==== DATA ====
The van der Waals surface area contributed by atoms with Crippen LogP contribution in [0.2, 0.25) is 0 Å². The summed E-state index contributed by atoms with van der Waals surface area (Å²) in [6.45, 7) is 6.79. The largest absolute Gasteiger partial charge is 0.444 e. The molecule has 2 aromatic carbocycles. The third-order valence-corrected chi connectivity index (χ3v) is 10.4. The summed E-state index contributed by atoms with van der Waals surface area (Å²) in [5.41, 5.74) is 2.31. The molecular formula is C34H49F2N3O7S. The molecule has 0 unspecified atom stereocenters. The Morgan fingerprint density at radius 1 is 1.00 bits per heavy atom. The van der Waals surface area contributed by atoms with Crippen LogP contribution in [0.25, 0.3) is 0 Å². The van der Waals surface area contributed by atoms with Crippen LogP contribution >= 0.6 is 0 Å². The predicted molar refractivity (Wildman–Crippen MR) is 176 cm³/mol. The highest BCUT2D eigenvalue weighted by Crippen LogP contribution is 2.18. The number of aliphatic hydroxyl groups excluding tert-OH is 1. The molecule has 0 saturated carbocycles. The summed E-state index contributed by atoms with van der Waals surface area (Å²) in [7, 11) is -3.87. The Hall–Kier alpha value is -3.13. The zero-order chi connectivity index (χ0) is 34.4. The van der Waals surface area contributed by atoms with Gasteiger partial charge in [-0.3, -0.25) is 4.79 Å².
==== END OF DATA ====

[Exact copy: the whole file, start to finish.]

The van der Waals surface area contributed by atoms with Crippen LogP contribution in [0.2, 0.25) is 0 Å². The summed E-state index contributed by atoms with van der Waals surface area (Å²) in [6.45, 7) is 6.79. The largest absolute Gasteiger partial charge is 0.444 e. The molecule has 2 aromatic carbocycles. The third-order valence-corrected chi connectivity index (χ3v) is 10.4. The summed E-state index contributed by atoms with van der Waals surface area (Å²) in [5.41, 5.74) is 2.31. The molecular formula is C34H49F2N3O7S. The molecule has 0 unspecified atom stereocenters. The Morgan fingerprint density at radius 1 is 1.00 bits per heavy atom. The van der Waals surface area contributed by atoms with Crippen LogP contribution in [0.25, 0.3) is 0 Å². The van der Waals surface area contributed by atoms with Crippen LogP contribution >= 0.6 is 0 Å². The predicted molar refractivity (Wildman–Crippen MR) is 176 cm³/mol. The highest BCUT2D eigenvalue weighted by Crippen LogP contribution is 2.18. The number of aliphatic hydroxyl groups excluding tert-OH is 1. The molecule has 0 saturated carbocycles. The summed E-state index contributed by atoms with van der Waals surface area (Å²) in [7, 11) is -3.87. The Hall–Kier alpha value is -3.13. The zero-order chi connectivity index (χ0) is 34.4. The van der Waals surface area contributed by atoms with Gasteiger partial charge in [-0.3, -0.25) is 4.79 Å².